The Darkness

The Darkness

One day Leopold encounters a group of Jews trying to escape the liquidation of the ghetto and agrees to hide them for money in the labyrinth of the town's sewers. But what starts out as a straightforward and cynical business arrangement soon turns into something very unexpected, as the unlikely alliance between Leopold and the Jews seeps deeper into his conscience and they form an incredibly close bond. An extraordinary story of survival and the inherent capacity for love held deep within the human soul, In Darkness is an emotional tour de force that will stay with audiences for years to come. 3.4 out of 5 based on 12 reviews
The Darkness

Omniscore:

Certificate 15
Genre Drama, War
Director Agnieszka Holland
Cast Benno Fürmann, Agnieszka Grochowska Robert Wieckiewicz
Studio Metrodome Group
Release Date March 2012
Running Time 145 mins
 

One day Leopold encounters a group of Jews trying to escape the liquidation of the ghetto and agrees to hide them for money in the labyrinth of the town's sewers. But what starts out as a straightforward and cynical business arrangement soon turns into something very unexpected, as the unlikely alliance between Leopold and the Jews seeps deeper into his conscience and they form an incredibly close bond. An extraordinary story of survival and the inherent capacity for love held deep within the human soul, In Darkness is an emotional tour de force that will stay with audiences for years to come.

Reviews

The Guardian

Peter Bradshaw

Has something different from the storytelling brashness of Spielberg's Schindler's List – although there are similarities, including a reformed rogue and a chilling Nazi. In its fear, shame and horror, it's possibly closer to The Third Man. The brickwork tunnels, with their flickering ripples of filthy water, all look familiar. Here, the sewers are an earthly hell, a purgatorial afterlife running in parallel with the life being lived, making everyone's deepest fears a reality.

15/03/2012

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The Independent

Anthony Quinn

They brilliantly capture the claustrophobia and the rat-infested filth of the tunnels, while the vanishing outlines of humans contain an almost painterly aura of light and shade. At the beginning of their ordeal the half-lit figures look like something from medieval religious painting. By the end they look like the gaunt ghosts of Egon Schiele.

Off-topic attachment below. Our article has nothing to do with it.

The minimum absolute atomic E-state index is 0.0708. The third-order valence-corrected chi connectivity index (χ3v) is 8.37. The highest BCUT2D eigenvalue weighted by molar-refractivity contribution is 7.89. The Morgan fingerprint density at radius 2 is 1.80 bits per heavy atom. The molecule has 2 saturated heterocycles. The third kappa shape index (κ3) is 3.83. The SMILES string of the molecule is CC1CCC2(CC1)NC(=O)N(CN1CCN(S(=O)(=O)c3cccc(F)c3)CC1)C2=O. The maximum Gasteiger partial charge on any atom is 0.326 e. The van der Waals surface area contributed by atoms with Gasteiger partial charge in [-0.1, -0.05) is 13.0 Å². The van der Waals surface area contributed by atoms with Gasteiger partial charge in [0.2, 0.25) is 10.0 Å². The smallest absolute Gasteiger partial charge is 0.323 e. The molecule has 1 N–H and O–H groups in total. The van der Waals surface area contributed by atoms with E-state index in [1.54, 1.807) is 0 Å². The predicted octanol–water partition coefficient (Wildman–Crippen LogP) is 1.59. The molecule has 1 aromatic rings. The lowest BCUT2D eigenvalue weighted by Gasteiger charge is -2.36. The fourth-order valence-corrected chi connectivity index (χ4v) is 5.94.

16/03/2012

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Empire Magazine

David Hughes

A nerve-jangling odyssey into the underground world.

12/03/2012

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Time Out

Trevor Johnston

This Oscar-nominated drama uncovers an incredible true story of courage and humanity. What’s distinctive and worthwhile about Agnieszka Holland’s film, though, is how it sees the diverse shades within that humanity, eschewing the moral absolutes which – for understandable reasons – have dominated this cinematic territory.

13/03/2012

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The Times

Kate Muir

A tough, worthwhile watch, and while In Darkness seems to be a descent into Dante’s circles of hell, it also manages to be compelling, sharp drama.

16/03/2012

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Total Film

Paul Bradshaw

The film never hides its uncomfortable truths in the shadows.

05/03/2012

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The Los Angeles Times

Kenneth Turan

Not a typical Holocaust film. For one thing ... Holland's directing style is cool, almost dispassionate. It's as though she's insisting that, as detailed in David Shamoon's effective script, these horrific events should speak for themselves without special pleading, if they are to speak at all. And for another, the film's focus is not on the Jews but on the anti-Semitic, Catholic Pole who becomes their unlooked-for savior and lifeline.

09/12/2011

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The New Yorker

David Denby

The story never collapses into a simple morality tale; there’s heroism and cowardice on both sides.

13/02/2012

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The New York Times

A. O. Scott

You do not go to a movie like this to learn, but rather to feel: to pity the victims, despise the villains, and identify with both the vulnerable and the brave. In Darkness ... obligingly supplies the desired emotions, which means that, in spite of its grim setting, it is finally more comforting than troubling.

08/12/2011

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Time Magazine

Richard Corliss

So many movies have been made about this appalling tragedy that it has become its own genre populated with noble victims and flinty, finally heroic enablers, and too easily reduced to sanctified, sodden cliché. In Darkness, though inspired by actual events and real people, doesn’t mind flirting with those stereotypes. The rib-poking score tells audiences when to cry — as if, under the circumstances, they’d need prodding.

09/02/2012

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The Scotsman

Alistair Harkness

It’s too bad, [then,] that the film isn’t averse to plundering what have become the increasingly tired clichés of this mini genre. As their situation becomes incrementally more desperate, any initial character complexity is rendered obsolete by neat reversals and a reluctant hero who always seems to be on hand at the right moment.

15/03/2012

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The Financial Times

Nigel Andrews

Takes a strong subject, the Holocaust. But Polish director Agnieszka Holland does little but stare at it like a child trying to make out shapes in the night.

15/03/2012

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